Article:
"The environment in which the debate is happening, it's not like it was 10 years ago. We're in the midst of a Me Too movement, we're in the midst of a very, very public discussion about equal pay."
This is what Rep. Rosa DeLauro told S&P Global Market Intelligence about why she recently reintroduced the Paycheck Fairness Act, and why she thinks it has momentum as it heads to the Senate.
It has has already been a big year for pay equity advocates — in January Citigroup Inc. became the first bank to disclose its median gender pay gap, while actress Michelle Williams made headlines when she spoke on Capitol Hill about her personal experience being paid far less than her male costar.
DeLauro hopes to build on that momentum. The Democrat Congresswoman from Connecticut is one of several experts we interviewed about the gender pay gap for the latest episode of ESG Insider, an S&P Global podcast.
Click here to listen to the third episode of ESG Insider.
While U.S. Congress weighs DeLauro's bill, the U.K. has already implemented a law requiring that organizations report on their gender pay gaps. In April 2019 U.K. companies disclosed this information for just the second time, and our podcast dives into the new data points, looking at which companies and industries made progress closing the gap.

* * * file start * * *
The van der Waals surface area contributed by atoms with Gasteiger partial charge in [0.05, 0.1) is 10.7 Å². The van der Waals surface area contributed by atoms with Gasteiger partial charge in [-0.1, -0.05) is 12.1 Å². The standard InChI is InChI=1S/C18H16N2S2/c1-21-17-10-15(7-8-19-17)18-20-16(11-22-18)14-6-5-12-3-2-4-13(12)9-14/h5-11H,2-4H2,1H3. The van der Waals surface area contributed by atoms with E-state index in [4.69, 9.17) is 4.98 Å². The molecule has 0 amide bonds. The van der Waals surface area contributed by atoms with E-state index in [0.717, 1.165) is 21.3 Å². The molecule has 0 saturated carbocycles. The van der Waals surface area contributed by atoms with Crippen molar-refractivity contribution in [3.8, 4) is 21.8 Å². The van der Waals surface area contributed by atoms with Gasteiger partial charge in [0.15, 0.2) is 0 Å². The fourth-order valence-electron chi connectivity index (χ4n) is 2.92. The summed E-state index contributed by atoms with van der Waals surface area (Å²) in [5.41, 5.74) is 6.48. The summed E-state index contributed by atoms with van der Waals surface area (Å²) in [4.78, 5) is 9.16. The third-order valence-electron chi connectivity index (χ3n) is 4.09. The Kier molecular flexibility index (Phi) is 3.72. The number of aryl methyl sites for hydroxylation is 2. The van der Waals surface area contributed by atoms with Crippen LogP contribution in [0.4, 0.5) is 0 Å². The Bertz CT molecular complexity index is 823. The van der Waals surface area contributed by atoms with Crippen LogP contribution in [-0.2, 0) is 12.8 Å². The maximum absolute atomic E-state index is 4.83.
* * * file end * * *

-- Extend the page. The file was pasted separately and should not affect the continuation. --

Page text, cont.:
In the U.S. the issue is also garnering investor attention. In this episode, we hear from an activist shareholder who submitted a proposal calling for more gender pay gap disclosures at some of the nation's largest banks. Bank of America Corp. and Wells Fargo & Co. shareholders voted down the proposal at meetings in April, and JPMorgan Chase & Co. shareholders are poised to vote on the proposal later in May.
"We're definitely at a transition point for transparency and disclosure and any employer that is too hesitant risks being left behind by the broader conversation," said Glassdoor Senior Economist and Data Scientist Daniel Zhao.
We talked to Zhao about a new report by Glassdoor, which found the gender pay gap is narrowing but persists around the globe. The U.S. adjusted pay gap fell below 5% in 2018 from 6.5% in 2011, thanks in part to a tighter labor market, more women participating in the workforce and greater awareness of the issue, the jobs website found.
The issue is gaining momentum and publicity, but experts we interviewed say closing the gap will take years.
"That might not sound like a lot, but it adds up to tens of thousands of dollars over a woman's career," Zhao said. "The gender pay gap is narrowing, but at a slow pace. At the current rate it will be decades if not generations before the pay gap closes fully."
Jennifer Laidlaw, Samantha Tomaszczyk, David Hood and Sarah Barry James contributed to this article.
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